Did you flip to the Discovery Channel to be sure and then think, What is she talking about? Shark Week was months ago. But at our house, you see, Maureen now has five teeth on board and at least one more on deck, so it's shark week at Fig Point all day every day. I love how nursing sites downplay the significance of teething. They are like, "Pff! Simply tell baby not to bite you, and she will understand." Okay, not that glib but almost. Perhaps it is an easy transition for most folks. Mo's two bottom teeth were really no big deal because her tongue is over them when she eats. But the top teeth have been a different story altogether.
First I must tell you that Momo has been busy writing a book about solid foods. It's called I'M JUST NOT THAT INTO YOU. What started as a happy baby bird opening her mouth for more sweet potatoes quickly became a tricky baby weasel clamping her mouth shut every time a spoon gets within six inches of her. She will smile and laugh until she sees you make your move with the mush. Then slap! Closed for business. This is what happens when a total smartass and the class clown get together: they produce a smart-clown. We were lucky, though: the punnet square said there was a 25% chance we'd have a class-ass instead.
We persevere in the face of adversity. Every afternoon we sit Madame Smart-Clown in the high chair for an hour and play at getting human food into her. Purees are the problem. She deftly dodges, gags, teases, rubs baby food into her hair, and occasionally vomits all the hard-won success onto her bib. But if you sprinkle Momo's tray with food she can grab and feed to herself, then it's fine. Extremely slow but fine. We still try to give her mush, but mainly she eats Gerber puffs, yogurt drops, Mum-Mums, rice, tiny bits of cooked veggies, shredded chicken, hard cooked egg yolk, and noodles. At least 60% of her endeavors go down the hatch.
The solid food hour of prayer and pleading aside, Maureen is getting nearly all of her nutrition from breast milk. She still nurses about seven times in 24 hours. Contrast this with cousin Jack who now only nurses early in the morning and before bedtime (and during the night maybe?) and gobbles down baby food and cereal all day long like it's going out of style. Also, Jack does not have any teeth yet. Color me jealous.
I had to tell you all that to set the stage for the sharky stuff because it falls under the topical umbrella of eating. But I've one more feeding-related *aside* for you. Several months ago I wrote a post full of tips to help get you through the first six months of breastfeeding. At some point you will feel like you and your baby are really getting the hang of things. You hit your stride and bf-ing couldn't be going better. Enjoy that while it lasts. Remember that part of Alice in Wonderland when Alice takes the baby from the Dutchess, only to look down and find she has been carrying around a pig in a bonnet? For us the change happened around six months. That's when we realized that Maureen had become a distracted drinker. Which would be a huge problem if she was also driving. Instead it is challenging to feed her when there is something more interesting in her vicinity, like a conversation or a television program or Sukey's tags jingling or Mommy breathing.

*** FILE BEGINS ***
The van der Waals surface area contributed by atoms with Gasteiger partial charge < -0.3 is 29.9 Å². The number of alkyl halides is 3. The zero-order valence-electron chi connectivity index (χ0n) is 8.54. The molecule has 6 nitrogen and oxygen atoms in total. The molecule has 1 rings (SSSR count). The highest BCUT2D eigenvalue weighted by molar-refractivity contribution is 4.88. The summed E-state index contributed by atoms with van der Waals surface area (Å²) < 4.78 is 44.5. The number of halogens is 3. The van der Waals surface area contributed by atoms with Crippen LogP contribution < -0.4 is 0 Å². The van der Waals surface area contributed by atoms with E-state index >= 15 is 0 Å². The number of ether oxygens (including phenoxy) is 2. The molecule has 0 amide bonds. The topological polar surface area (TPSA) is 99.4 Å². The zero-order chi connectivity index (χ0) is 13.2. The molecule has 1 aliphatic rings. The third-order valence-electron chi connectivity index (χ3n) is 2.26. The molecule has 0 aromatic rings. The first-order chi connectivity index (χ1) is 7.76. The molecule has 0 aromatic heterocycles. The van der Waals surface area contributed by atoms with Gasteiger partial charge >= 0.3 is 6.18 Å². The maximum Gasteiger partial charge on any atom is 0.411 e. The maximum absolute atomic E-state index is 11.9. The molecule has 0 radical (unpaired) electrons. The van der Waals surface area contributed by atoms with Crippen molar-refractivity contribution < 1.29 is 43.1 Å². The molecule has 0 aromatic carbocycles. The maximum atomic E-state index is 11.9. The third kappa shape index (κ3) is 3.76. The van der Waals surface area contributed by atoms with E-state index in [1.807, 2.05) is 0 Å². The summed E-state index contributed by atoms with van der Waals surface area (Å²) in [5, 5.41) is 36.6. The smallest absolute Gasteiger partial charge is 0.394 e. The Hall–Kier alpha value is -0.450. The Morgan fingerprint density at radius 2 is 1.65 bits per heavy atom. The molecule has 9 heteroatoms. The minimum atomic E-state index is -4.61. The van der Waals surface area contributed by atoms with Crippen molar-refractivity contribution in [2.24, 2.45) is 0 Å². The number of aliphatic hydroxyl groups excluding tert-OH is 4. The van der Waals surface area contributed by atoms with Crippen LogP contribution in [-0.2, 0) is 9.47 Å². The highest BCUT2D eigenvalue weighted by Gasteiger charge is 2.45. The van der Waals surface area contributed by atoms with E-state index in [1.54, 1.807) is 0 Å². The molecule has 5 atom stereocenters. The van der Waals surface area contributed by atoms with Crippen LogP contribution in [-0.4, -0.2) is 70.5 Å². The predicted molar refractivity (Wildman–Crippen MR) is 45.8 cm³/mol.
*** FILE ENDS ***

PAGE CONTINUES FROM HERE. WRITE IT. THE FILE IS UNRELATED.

While I'm swinging wide... Did you know that nursing moms are more likely to be victims of sexual bias? But we are also more likely to very calmly kick someone's teeth in when bias rears its ugly head. Food for thought.
Which brings me back on point: teething. For the past month Mo's been getting up earlier, napping shorter, drooling, coughing, waking multiple times at night, and biting. Biting her toys, my shirt, burp cloths--whatever she can shove in her mouth. And, of course, me. She has been biting me going on three weeks. I have seen enough AFV to know that teething wasn't going to be fun.
Kid, I feel your pain.
My initial strategy to discourage biting came straight from dog training. When she nipped me I would say, "Ouch! No, you do not bite Mommy," and end the meal. That quickly taught Maureen how hilarious it is when I jump out of my skin. After a few days I noticed that she had a devilish gleam in her eyes and then was laughing when I scolded her.
This reached a crescendo last Thursday around lunch time. Mo bit me, and I shouted, "OUCH!" loud enough to maker her cry hysterically. I almost cried myself. She bit me so hard I had two tiny fang marks for most of the day. I was lucky she didn't break the skin. Clearly this wasn't working. The baby almost sheared off one of my nipples. And if I scared her too badly she might go on a nursing strike. That wouldn't be a big deal if she ate anything else, but she doesn't really. So on to plan B.
My current strategy requires that I show no potentially amusing reaction. I calmly remind Maureen that, "Mommy is for milk. Toys are for bites," and put a teething toy into her hand. For it to work I have to be hyper vigilant, watching her face like a hawk for any sign that she's about to chomp. A slight pause. Tension in her jaw. Her eyes glancing at mine so she doesn't miss the hilarious "ouch!" she is about to create. And then before she can strike, I burp her or offer a toy or switch sides. After several days, Mo seems to be catching on. Never a dull moment. *sigh*